Dang surmounts travails for special education teaching

Peter Dang is interested in helping children through special education teaching. As a one-time special ed student himself, Dang said he understands first-hand the challenges his students face.
Peter Dang is interested in helping children through special education teaching. As a one-time special ed student himself, Dang said he understands first-hand the challenges his students face.
Peter Dang is interested in helping children through special education teaching. As a one-time special ed student himself, Dang said he understands first-hand the challenges his students face. Photo By: Peter Dang

Peter Dang ’14 is hoping to take what he learned first-hand and put his diploma to good use helping children with special needs.

Dang grew interested in special education his sophomore year of college, after an internship at Humanities Prep, an alternative school, and taking an intro course on the subject.

“I initially came to Vassar for a Biology major,” Dang recounted. “Japanese was just a side thing, but I fell in love with the language.” He later discovered senior year that he had enough credits for an Education major.

While Dang found his passion for teaching in college, he has had personal experience in special ed growing up as a kid with ADHD and speaking Vietnamese as his first language.

“I had really good memories of being in special education, and I never really felt ‘looked down’ upon.” said Dang. “I remember my teachers had really strong, powerful personalities. What I really remember specifically about my special education teachers is that they did it with heart.”

After his time with special education, Dang said that he personally could not work for a business whose sole purpose is profit. “I can only imagine myself working in education, where everything you’re doing, you do it from the heart. You put your spirit into it,” he said.

Unfortunately, while interning and teaching others, Dang developed cataracts in his right eye, and poor eyesight in both eyes. He had been sleeping outside for many days, in the park or the in the subway over the summer, but it could also have been hereditary; his mother got cataracts in her fifties.

Despite Dang’s ADHD, which causes him to reread the same article for hours, and cataracts, he is still able to complete his work. He said, “I have a lot of free time this semester. I only have one traditionally academic class, then two senior theses, and two internships.”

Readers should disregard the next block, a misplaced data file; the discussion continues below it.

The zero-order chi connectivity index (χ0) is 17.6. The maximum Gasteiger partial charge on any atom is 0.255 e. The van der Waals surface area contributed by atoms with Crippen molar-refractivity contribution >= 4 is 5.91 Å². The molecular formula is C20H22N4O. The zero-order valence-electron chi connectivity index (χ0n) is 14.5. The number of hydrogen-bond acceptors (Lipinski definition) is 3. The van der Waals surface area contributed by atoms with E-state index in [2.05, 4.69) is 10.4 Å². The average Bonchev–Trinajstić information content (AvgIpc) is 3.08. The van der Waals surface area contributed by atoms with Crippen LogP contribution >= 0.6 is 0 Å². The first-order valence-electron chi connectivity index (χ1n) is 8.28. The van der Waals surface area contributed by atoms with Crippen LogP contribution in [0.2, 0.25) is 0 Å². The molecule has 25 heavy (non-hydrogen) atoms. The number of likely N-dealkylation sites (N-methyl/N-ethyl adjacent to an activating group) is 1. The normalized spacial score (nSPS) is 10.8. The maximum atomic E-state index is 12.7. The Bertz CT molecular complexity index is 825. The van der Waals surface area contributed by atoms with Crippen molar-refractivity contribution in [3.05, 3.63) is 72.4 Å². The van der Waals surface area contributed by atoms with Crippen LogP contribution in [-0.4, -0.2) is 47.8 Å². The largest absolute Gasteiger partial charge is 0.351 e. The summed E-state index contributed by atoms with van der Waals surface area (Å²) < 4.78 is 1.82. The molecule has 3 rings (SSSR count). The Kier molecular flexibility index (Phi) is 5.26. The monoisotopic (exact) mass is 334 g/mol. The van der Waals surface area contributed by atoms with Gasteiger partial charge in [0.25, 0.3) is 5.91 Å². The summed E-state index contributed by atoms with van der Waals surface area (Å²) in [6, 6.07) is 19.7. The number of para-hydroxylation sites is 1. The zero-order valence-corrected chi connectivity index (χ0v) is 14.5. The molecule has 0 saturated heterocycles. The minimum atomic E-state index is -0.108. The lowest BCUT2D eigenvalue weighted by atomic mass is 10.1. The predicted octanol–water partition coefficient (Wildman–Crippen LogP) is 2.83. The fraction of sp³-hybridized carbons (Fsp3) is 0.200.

His time at Vassar has taught him innovative methods of approaching the classroom. In his final year, he’s taking a 300-level Adolescent Literacy course taught by Assistant Professor of Education Erin McCloskey.

“The idea of literacy isn’t just being able to move your eyes through a book and understand text. It’s the ability to produce podcasts, to make music, to speak in front of others, the ability to represent your ideas visually,” he said.

Dang hopes to use such ideas to teach special education and aid students in better expressing themselves. He said, “I want to help students that are labeled as different, and I feel that [despite] learning disabilities that apparently are said to hold people back, [such people] actually have a lot of potential.”

As one of his many past internships, Dang has worked with students learning English as a second language at Poughkeepsie High School, providing emotional support as someone who has dealt with the same challenge.

After his younger brother, Jimmy, was admitted to Connecticut College in 2010, Dang’s parents moved from the Bronx back to Vietnam after decades of absence. Although Dang understands his parents moved back for financial and language barrier reasons, he was left without a consistent home.

Without anywhere to stay, Dang  spent his college summers interning in New York City, and then crashing at a friend’s home in the Bronx or even outdoors.

Dang said, “Many people don’t appreciate the fact that they have a home to go back to. [My parents] didn’t give me any money for food; they expected me to live with friends,” he said. “Honestly, if me and Jimmy didn’t have our colleges, we would be on the streets.”

Dang was left to find friends to split rent with and often had to crash at people’s homes in the Bronx. “I basically freeloaded off people, one way or another. There were some days where I literally slept on the street,” he said, adding that he could have stayed at Vassar over the summers, if not for his internships at the STEM-based Master Program at Lehman College and Humanities Prep.

Now weeks from graduating, Dang makes the 50-minute trek from Vassar to the train station every day on foot to reach his New York City internship for Japan Society to save the six dollar taxi cab fee.

For Japan Society, he translates information to make grants from the Japan Earthquake Relief Fund and research on Japanese organizations. He is also interning at The Fountains at Milbrook, where he teaches a class on Japanese language and culture.

Partly out of his love for the Japanese anime culture, and partly out of a love for the language, Dang decided to major in Japanese and spent his junior year abroad in Japan, helping earthquake and tsunami victims rehabilitate.

His work has helped people across oceans.

As a self-proclaimed otaku, Japanese for a homebody obsessed with Japanese animations, since the fifth grade Dang has spent three thousand dollars that he earned from taking AP exams in the New York City REACH program on anime trading cards.

Dang said that his junior year abroad was his favorite part of his experiences attending Vassar.

He shared that after graduation, he would like to be an ambassador between nations. He said, “I want to go back to Japan and, through education, be the connecting bridge between the United States, Vietnam and Japan.”

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